In Search of Bengali Harlem


TYPE
: Documentary
GENRE: Documentary
STATUS: Production

LOGLINE

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SYNOPSIS

As a youth growing up in Harlem’s Washington Carver Projects in the 1970s and 80s, Alaudin Ullah found himself through hip-hop and graffiti. He turned away from his Bangladeshi Muslim parents and rejected everything South Asian. Now, as an actor facing the most stereotypical South Asian and Muslim roles, he realizes he has nothing but stereotypes about his own father and mother; he knows nothing about who they were and about the lives they led. In Search of Bengali Harlem follows Ullah from the streets of Harlem to the villages of Bangladesh to uncover the pasts of his father, Habib, and mother, Mohima. On the journey, we discover that Habib was part of a hidden history of South Asian Muslim men who were rendered “illegal” by the Asian Exclusion laws of the 20th century, but who quietly disappeared into existing communities of color in Harlem and the Lower East Side. Here, along with their African American and Puerto Rican wives, they created a vibrant multiracial community under the radar of the immigration laws. We also discover, with Alaudin, the the struggles that defined Mohima's childhood in her home village, and her strength and courage as one of the first women to immigrate to the United States from rural Bangladesh.

ARTISTIC STATEMENT

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KEY CREW

Vivek Bald - Director

Vivek Bald is a documentary filmmaker and writer whose work explores the stories of the South Asian diaspora. His films include "Mutiny: Asians Storm British Music" (2003) a music documentary/social documentary featuring Asian Dub Foundation, Fun^Da^Mental, Talvin Singh and others, that focused on South Asian youth, music, and anti-racist politics in 1970s-90s Britain, and "Taxi-vala/Auto-biography," (1994) which examined the lives, struggles, and activism of New York City taxi drivers from India, Pakistan, and Bangladesh. "In Search of Bengali Harlem" is one element of a transmedia project recovering the histories of peddlers and steamship workers from British colonial India who came to the United States under the shadows of anti-Asian immigration laws in the early to mid-twentieth century, and married and settled within U.S. neighborhoods and communities of color. The other parts of the project include the book Bengali Harlem and the Lost Histories of South Asian America, published by Harvard University Press in January 2013 and a digital oral history website, currently in development at bengaliharlem.com.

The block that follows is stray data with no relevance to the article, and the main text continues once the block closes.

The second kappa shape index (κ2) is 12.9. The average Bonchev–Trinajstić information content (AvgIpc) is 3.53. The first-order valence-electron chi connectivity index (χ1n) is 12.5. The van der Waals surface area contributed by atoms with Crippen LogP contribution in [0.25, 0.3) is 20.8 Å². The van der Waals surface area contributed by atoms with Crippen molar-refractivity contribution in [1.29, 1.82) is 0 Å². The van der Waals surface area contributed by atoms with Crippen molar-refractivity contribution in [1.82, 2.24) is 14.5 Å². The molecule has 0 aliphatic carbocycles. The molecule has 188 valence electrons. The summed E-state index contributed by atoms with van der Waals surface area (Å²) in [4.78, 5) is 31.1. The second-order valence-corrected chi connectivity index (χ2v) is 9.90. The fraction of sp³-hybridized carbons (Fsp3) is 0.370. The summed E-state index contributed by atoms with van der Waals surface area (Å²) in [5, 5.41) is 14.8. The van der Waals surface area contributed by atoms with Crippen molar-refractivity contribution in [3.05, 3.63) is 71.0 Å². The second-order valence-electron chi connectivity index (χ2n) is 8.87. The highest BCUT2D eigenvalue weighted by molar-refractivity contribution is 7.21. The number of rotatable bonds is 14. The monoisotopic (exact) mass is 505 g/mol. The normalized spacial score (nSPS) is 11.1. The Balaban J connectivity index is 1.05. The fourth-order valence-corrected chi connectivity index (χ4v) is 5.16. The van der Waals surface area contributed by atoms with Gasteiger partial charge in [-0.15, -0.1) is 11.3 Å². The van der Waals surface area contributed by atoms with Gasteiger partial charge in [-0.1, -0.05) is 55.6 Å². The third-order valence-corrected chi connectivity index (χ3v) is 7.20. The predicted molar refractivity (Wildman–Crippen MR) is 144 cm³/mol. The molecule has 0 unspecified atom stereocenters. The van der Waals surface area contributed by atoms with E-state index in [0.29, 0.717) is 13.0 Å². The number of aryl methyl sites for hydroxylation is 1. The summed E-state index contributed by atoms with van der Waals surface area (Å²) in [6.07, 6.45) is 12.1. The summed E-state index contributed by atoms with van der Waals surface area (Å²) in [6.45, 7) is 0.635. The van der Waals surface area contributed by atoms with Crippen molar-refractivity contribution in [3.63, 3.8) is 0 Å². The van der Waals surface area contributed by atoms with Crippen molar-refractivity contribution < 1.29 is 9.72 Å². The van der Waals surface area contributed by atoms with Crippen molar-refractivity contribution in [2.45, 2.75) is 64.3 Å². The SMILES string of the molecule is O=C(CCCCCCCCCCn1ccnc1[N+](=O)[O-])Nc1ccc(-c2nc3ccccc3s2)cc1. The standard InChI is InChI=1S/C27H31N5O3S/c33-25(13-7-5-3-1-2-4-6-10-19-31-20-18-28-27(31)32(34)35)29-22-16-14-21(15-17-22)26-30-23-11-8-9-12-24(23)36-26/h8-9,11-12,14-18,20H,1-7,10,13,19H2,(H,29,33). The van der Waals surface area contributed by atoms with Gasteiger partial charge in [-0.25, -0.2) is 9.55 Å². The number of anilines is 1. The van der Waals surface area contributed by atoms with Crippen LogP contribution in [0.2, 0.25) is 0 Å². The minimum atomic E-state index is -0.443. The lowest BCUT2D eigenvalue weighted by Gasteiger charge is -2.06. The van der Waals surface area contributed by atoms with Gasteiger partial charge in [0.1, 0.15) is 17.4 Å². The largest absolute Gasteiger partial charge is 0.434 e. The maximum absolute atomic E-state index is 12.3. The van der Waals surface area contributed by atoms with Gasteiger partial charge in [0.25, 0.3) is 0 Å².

Alaudin Ullah - Director

Alaudin Ullah is a playwright and actor and the son of one of the first Bengali Muslim men to settle in Harlem. Ullah is the author of the acclaimed one-man show, Dishwasher Dreams, based on his father’s life in New York City in the 1930s-60s. Ullah premiered Dishwasher Dreams at the New Works Now! Festival at New York’s Joseph Papp Public Theater in 2006, and was subsequently awarded one of the Public Theater’s prestigious Emerging Writers Group Fellowships. In the years that followed, Ullah has performed Dishwasher Dreams in theaters and community spaces across the United States. Ullah’s three-act play Halal Brothers, centers on the interactions between African American and Bengali Muslims in a Harlem halal butcher’s shop on the day of Malcolm X’s murder. This emotionally charged ensemble production premiered as part of the 2002 Indian Diaspora Playwrights Festival at the Lark Theater in New York City. 

 

Susannah Ludwig - Producer

Named a “visionary independent producer,” by The Sundance Film Institute when they awarded her the prestigious Mark Silverman Fellowship, Susannah Ludwig has had a varied and dynamic career in film production. Most recently, she produced Kings Point, which was nominated for an Academy Award and premiered on HBO in March 2013. Ludwig co-created and executive produced the docu-series Boomtown, about the effects of oil discovery on a small town in North Dakota. Boomtown aired on Discovery/Planet Green and won the prestigious IDA award for Best Documentary Series in 2011. Stolen, a feature documentary exploring the infamous 1990 art heist at the Isabella Stewart Gardner Museum, was released theatrically in 50 cities, distributed via Netflix and broadcast on the PBS series Independent Lens . Ludwig has produced numerous other documentaries such as Flat Daddy (iTunes, Hulu, and other digital platforms in November 2012) Animas Perdidas (Lost Souls) (PBS); My Mother’s Garden (MSNBC); Close Up: Photographers at Work (Ovation TV); and Self Portrait With Cows Going Home and Other Works: A Portrait of Sylvia Plachy (Ovation TV). She serves on the board of Kids in Need Foundation, a nonprofit which provides school supplies to children who cannot afford them.

 

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ACCOLADES

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IFP Fiscal Sponsorship Program 2019
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Center For Asian American Media Documentary Fund 2019

 

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